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CHAYA CZERNOWIN: Infinite Now (on OperaVision) | Lili Reviews

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Chaya Czernowin is an Israeli composer and Harvard professor with extensive experience working in a stylistic realm that draws inspiration from spectralism, free improvisation, new complexity and, most notably, sonorism. Infinite Now is an opera that was premiered in Ghent, in April, 2017, by Opera Ballet Vlaanderen, and it was this performance that was streamed on the YouTube channel OperaVision in July 2020, with the availability to watch for six months since the stream. The opera itself draws on narrative sources, Luk Perceval’s play FRONT (Perceval was also the director of the production) and Can Xue’s novella Homecoming, which are presented as two disconnected but thematically comparable and suspenseful storylines of finding hope and a will to survive in moments of despair and entrapment. Czernowin herself describes it has embodying ‘the state of the world … the state of humanity’ as well as ‘the intrusive influence politics have on our life’ and how ‘it is also political that the human, the person, the possibility of a person to hope, to feel is stronger than the politics and that is a political statement.’

When experiencing the non-musical aspects of the opera, it is worth noting that the audience is not viewing a story with characters, scenery, acting and narrative in a traditional sense. The source material for the narrative itself is presented almost statically, as suspended occurrences outside of the temporal trajectory carried by music in almost any other opera. Viewing the opera online also allows for more freedom to take breaks; Czernowin herself recommended in the comments that the best place for a break is after the third of the six acts, although I personally took two breaks, after acts two and four respectively. Another change in the experience through the translation of the opera into a different medium becomes more evident by the fact that the singers, or speakers, on stage, with their very specific and non-naturalistic blocking style, are viewed through the camera at angles that sometimes heighten the emotional intensity of the work through a more focussed visual framing of the performer or performers as required.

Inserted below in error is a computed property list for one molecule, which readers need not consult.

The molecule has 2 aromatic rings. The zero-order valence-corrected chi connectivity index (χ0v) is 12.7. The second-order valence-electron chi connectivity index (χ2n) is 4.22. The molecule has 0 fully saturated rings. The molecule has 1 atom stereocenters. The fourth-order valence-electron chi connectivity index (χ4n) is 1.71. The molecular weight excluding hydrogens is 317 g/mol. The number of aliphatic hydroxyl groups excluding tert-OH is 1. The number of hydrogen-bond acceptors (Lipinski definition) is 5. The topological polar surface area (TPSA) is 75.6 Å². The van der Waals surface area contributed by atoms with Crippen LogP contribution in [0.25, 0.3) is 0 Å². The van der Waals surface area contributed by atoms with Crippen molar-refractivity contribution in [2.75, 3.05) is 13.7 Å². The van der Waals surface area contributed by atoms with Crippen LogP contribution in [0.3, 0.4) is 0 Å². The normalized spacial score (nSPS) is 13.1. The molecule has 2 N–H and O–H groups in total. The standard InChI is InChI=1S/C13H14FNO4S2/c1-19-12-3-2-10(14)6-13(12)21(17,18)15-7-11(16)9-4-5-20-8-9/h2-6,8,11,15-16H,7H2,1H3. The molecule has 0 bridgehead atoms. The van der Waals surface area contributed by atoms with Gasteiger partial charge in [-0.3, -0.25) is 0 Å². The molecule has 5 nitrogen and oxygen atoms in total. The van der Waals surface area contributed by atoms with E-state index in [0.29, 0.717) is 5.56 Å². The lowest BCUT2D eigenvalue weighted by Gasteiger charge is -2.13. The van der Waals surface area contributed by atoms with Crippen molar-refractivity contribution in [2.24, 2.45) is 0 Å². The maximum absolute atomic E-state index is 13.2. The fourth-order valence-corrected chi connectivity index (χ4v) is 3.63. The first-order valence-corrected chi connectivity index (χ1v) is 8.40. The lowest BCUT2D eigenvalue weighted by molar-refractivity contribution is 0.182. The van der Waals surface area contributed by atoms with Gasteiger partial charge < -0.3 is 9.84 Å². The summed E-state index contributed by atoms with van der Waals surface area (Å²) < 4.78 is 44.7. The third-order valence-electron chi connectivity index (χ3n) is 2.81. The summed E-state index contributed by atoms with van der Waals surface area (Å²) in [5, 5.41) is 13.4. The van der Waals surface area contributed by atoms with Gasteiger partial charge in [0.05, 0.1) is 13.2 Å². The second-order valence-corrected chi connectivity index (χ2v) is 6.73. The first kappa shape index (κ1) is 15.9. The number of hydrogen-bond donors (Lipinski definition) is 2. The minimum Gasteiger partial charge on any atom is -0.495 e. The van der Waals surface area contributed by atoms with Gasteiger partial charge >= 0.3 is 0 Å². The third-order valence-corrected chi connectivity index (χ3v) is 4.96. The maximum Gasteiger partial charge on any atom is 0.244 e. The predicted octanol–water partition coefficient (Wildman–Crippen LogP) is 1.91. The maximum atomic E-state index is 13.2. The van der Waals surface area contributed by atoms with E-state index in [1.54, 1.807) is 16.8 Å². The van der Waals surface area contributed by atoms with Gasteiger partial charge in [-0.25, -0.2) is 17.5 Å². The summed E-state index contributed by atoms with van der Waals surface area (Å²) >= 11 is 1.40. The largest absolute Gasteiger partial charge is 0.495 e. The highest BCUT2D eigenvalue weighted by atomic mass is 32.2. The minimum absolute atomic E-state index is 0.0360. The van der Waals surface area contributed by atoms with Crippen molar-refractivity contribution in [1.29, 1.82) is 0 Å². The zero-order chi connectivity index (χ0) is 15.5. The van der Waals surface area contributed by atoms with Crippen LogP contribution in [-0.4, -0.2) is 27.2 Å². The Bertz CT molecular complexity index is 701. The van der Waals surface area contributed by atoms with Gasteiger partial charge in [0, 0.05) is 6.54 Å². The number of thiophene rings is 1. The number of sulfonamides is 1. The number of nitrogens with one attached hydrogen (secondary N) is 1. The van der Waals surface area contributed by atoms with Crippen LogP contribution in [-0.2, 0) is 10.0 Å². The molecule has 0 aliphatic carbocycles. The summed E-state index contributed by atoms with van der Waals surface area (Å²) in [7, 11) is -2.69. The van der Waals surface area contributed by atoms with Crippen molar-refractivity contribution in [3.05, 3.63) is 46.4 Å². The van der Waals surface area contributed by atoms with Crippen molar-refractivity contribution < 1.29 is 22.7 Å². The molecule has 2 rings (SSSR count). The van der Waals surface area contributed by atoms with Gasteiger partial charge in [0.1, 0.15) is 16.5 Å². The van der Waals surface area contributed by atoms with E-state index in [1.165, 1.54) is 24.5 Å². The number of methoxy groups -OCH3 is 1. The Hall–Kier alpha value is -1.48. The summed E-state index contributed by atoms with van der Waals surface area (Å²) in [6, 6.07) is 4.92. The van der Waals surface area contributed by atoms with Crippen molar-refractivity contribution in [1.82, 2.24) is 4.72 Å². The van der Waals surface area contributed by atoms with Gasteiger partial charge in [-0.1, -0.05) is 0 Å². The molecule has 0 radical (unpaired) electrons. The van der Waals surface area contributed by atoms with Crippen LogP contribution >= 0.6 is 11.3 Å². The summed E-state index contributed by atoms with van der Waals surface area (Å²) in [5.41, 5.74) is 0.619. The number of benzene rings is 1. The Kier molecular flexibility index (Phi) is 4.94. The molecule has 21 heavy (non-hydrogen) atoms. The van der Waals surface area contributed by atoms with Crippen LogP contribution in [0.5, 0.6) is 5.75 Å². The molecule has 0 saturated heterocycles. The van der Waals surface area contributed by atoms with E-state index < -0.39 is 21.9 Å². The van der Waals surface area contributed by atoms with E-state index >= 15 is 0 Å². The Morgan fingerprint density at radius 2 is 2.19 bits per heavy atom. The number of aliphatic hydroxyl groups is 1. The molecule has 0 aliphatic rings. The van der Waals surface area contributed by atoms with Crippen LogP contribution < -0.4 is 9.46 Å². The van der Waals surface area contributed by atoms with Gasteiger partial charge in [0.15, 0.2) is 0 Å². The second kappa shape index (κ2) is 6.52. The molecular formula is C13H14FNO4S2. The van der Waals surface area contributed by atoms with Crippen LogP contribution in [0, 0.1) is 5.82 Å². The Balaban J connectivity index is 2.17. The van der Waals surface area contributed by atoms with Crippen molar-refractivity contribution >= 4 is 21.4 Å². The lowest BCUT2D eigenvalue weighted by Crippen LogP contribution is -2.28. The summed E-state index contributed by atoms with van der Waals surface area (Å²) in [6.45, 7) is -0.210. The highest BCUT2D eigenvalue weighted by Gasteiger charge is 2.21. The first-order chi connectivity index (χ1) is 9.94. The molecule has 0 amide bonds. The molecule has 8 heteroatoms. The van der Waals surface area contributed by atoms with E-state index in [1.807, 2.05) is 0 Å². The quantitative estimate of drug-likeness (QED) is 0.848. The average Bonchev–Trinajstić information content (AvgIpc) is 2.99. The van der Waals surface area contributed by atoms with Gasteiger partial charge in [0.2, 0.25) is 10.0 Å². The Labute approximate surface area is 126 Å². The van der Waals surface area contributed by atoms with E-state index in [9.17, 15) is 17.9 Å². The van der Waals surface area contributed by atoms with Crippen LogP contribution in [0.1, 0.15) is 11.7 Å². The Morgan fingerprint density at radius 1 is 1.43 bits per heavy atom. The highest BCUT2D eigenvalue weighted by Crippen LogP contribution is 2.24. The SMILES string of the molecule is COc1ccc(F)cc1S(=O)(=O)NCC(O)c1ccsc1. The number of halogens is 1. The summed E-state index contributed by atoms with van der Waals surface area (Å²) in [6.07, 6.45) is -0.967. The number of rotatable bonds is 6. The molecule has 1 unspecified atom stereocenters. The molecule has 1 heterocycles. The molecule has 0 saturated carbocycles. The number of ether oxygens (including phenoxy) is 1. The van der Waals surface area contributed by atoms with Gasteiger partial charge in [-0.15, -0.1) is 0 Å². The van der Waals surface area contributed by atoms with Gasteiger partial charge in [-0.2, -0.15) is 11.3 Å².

The music of the opera serves the visual, theatrical and textual elements just as much as those elements complement each other. Czernowin often uses intricately detailed sounds, crystalline instrumental and vocal interjections amidst an organically evolving electroacoustic—or electroacoustic-inspired—undercurrent. There is an intimate and emotional consciousness of the gradations between breath and vocalised sound characterising the musical setting and deliverance of the libretto. The filmed performance, also due to the immersive instrumental, vocal and electroacoustic music that engulfs the listener through headphones, creates an intrigue and tension in the relative statis of the staging, emphasising Perceval’s direction in an effective translation of a theatrical work for the screen.

This is a great, immersive and actually rather dark opera which I do recommend taking the time to experience!

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